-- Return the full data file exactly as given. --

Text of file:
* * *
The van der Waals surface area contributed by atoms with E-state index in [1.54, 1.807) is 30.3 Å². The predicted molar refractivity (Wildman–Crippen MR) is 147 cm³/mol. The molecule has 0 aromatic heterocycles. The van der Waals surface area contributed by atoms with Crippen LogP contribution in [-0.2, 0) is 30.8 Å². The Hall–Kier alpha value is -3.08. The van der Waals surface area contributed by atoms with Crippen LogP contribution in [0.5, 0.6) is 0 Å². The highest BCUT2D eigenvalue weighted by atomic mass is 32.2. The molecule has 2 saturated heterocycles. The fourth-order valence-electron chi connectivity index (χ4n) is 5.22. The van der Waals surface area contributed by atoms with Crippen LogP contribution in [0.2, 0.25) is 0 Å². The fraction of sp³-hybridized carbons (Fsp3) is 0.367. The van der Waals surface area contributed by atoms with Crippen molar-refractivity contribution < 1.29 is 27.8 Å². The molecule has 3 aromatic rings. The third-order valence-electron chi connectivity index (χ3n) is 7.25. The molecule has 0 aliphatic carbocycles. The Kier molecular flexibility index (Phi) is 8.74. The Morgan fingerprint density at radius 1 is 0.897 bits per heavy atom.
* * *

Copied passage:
The van der Waals surface area contributed by atoms with E-state index in [1.54, 1.807) is 30.3 Å². The predicted molar refractivity (Wildman–Crippen MR) is 147 cm³/mol. The molecule has 0 aromatic heterocycles. The van der Waals surface area contributed by atoms with Crippen LogP contribution in [-0.2, 0) is 30.8 Å². The Hall–Kier alpha value is -3.08. The van der Waals surface area contributed by atoms with Crippen LogP contribution in [0.5, 0.6) is 0 Å². The highest BCUT2D eigenvalue weighted by atomic mass is 32.2. The molecule has 2 saturated heterocycles. The fourth-order valence-electron chi connectivity index (χ4n) is 5.22. The van der Waals surface area contributed by atoms with Crippen LogP contribution in [0.2, 0.25) is 0 Å². The fraction of sp³-hybridized carbons (Fsp3) is 0.367. The van der Waals surface area contributed by atoms with Crippen molar-refractivity contribution < 1.29 is 27.8 Å². The molecule has 3 aromatic rings. The third-order valence-electron chi connectivity index (χ3n) is 7.25. The molecule has 0 aliphatic carbocycles. The Kier molecular flexibility index (Phi) is 8.74. The Morgan fingerprint density at radius 1 is 0.897 bits per heavy atom.